5. curioussoul says:

    ” they’re famous for eating a lot of pork.” not quite true apparently they eat average amount of pork…Furthermore, american’s diet is already very high in fat (and carbs) and low in protein.

    The problem is processed food: sugar, refined carbs, transfats, processed oils and cured meats.

    Most people on earth eat a complexe and fibruous starch based diet. Look at all the Indians and Asians and middle eastern people.
    From rice, to couscous to cassava.

    • P. D. Mangan says:

      Middle Easterners, eating all that couscous and rice (and bread) are some of the fattest people on earth. Diabetes and obesity are an increasing problem in India. Furthermore, Americans’ consumption of fat has dropped over the past several decades.

      • Mike says:

        “Furthermore, Americans’ consumption of fat has dropped over the past several decades.”

        That’s not what the data from the USDA says.

        “Middle Easterners” diets has become more Americanized (more processed meat, oils, sugars) — India’s love for rice predates their diabetes epidemic by millennia.

  6. curioussoul says:

    “Middle Easterners, eating all that couscous and rice (and bread) are some of the fattest people on earth.” wtf where did you get that?

    not true, moroccan, algerians and tunisians are not some of the fattest people on earth. same for lebanese and syrians. sure they are not athletic models, but they’re quite average. I think you are mistaking them for Rich saudis who are being invaded by Mcdonalds and fast food outlets.

    check out this study

    lots of carbs, especially processed is bad, very bad but if you want to believe deep down that human beings are born to eat a keto diet (i.e. under 100 grams of carbs a day), am sorry , I love your blog but I do not agree with you on that point.


  7. I had been on a low fat diet for about two years, and this January I switched to low carb. So after a recent trip to the doctor, my status at 3 months into the low carb diet has me with a lower fasting glucose level, but oddly a higher A1C.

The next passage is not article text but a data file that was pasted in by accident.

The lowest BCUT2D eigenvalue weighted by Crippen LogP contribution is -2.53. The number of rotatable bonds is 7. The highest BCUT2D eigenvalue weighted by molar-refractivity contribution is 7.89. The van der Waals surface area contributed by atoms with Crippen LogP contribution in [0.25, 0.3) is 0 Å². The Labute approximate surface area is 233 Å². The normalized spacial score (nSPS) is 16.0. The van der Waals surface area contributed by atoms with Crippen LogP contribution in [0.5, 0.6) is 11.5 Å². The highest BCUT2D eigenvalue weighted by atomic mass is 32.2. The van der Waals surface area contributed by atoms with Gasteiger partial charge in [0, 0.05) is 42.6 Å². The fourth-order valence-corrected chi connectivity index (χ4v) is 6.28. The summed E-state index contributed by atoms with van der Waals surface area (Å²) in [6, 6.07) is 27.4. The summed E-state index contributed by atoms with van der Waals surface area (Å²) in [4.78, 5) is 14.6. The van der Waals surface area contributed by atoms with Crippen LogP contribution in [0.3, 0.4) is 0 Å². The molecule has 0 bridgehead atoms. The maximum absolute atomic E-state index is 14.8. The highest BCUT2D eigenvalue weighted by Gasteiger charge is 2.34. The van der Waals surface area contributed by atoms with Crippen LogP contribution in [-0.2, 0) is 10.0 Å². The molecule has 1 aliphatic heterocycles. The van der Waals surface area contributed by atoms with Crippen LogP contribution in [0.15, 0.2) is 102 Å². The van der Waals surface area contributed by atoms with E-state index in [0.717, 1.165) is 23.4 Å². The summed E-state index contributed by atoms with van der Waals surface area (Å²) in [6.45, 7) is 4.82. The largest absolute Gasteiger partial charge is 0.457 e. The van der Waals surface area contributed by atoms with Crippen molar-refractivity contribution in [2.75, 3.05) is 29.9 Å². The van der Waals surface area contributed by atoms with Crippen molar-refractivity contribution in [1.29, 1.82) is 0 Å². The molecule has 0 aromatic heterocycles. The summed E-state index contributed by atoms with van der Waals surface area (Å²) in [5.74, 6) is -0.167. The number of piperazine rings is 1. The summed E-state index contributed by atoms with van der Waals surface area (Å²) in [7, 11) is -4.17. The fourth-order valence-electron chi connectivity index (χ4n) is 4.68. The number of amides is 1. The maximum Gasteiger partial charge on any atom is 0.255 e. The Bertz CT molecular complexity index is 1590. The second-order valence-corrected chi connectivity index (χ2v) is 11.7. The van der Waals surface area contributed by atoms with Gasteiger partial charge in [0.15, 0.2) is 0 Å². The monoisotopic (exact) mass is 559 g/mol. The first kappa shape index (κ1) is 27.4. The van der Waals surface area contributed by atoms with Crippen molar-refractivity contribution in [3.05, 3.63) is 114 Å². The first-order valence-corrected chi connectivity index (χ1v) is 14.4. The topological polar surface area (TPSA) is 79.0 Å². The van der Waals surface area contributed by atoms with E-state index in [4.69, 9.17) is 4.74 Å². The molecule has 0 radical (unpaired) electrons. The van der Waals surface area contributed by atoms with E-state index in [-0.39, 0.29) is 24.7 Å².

Blood pressure is better than it’s ever been, but cholesterol is up. So at least so far, it seems to be a mixed bag.

  8. I loose weight if I don’t do it. I’m a hard gainer and I just don’t have to discipline to force feed myself more fat. I’m going to give it a go or keep doing the fasting thing to reset insulin sensitivity.

    I eat a serious amount of fats and meat for protein but then I stack a ton of rice on top of it. I have hardly any body fat. But I don’t want to be lulled into complacency by my physique. If I’m messed up under the hood I’m messed up.

    Do you think ‘stacking’ all those carbs on my base is ok? I do have a physical job and I’m very active. But I do not want to destroy my insulin sensitivity.

    • P. D. Mangan says:

      If you’re lean and very physically active, I doubt you have much if any degree of insulin resistance, so the carbs are probably fine. One can eat a lot of carbs and still have good insulin sensitivity provided calorie intake closely matches expenditure, and it certainly seems that’s the case with you.

  9. Chris says:

    I’m curious. I noticed the triglycerides and hdl’s were in there, but what were the figures for the ldls? I was a bit disturbed that the High Density Lipoproteins (hdl) went down a touch. Don’t want that. I’m sure they studied ldls as well. By the exclusion, I don’t think it’s good news.

  10. Belovar says:

    In my fat loss endeavors I have now stumbled upon the leptin issue, and I find it all very confusing.


    “Leptin is a major determinant of metabolic rate and energy expenditure. Since it’s secreted by body fat and responds to a lesser degree to your carb intake, using a low-carb diet to lose body fat may eventually, paradoxically, work against your metabolism. You can fix this by incorporating carb refeeds once or twice a week where you keep the fat low and carbs high to give lagging leptin levels a boost. Other potential fixes include avoiding grains, whose lectins may interfere with leptin receptors.”

    Whats your take on it, PD?

    • P. D. Mangan says:

      I’d agree with the above but add that in overweight people, leptin resistance seems a major factor. When leptin was discovered, everyone thought they’d found a cure for obesity, but it turned out that most obese people have normal leptin levels. As for carb refeeds, I’m not a huge fan, but I’m not saying that wouldn’t work either. When dieting for fat loss using a ketogenic diet, the drop in metabolism is much less than when using a conventional moderate carb, low calorie diet. The latter is what they used on The Biggest Loser, and a whole lot of them regained their weight.

      For my money, when dieting for fat loss, to keep metabolism high, 1) eat a ketogenic diet, and 2) lift weights.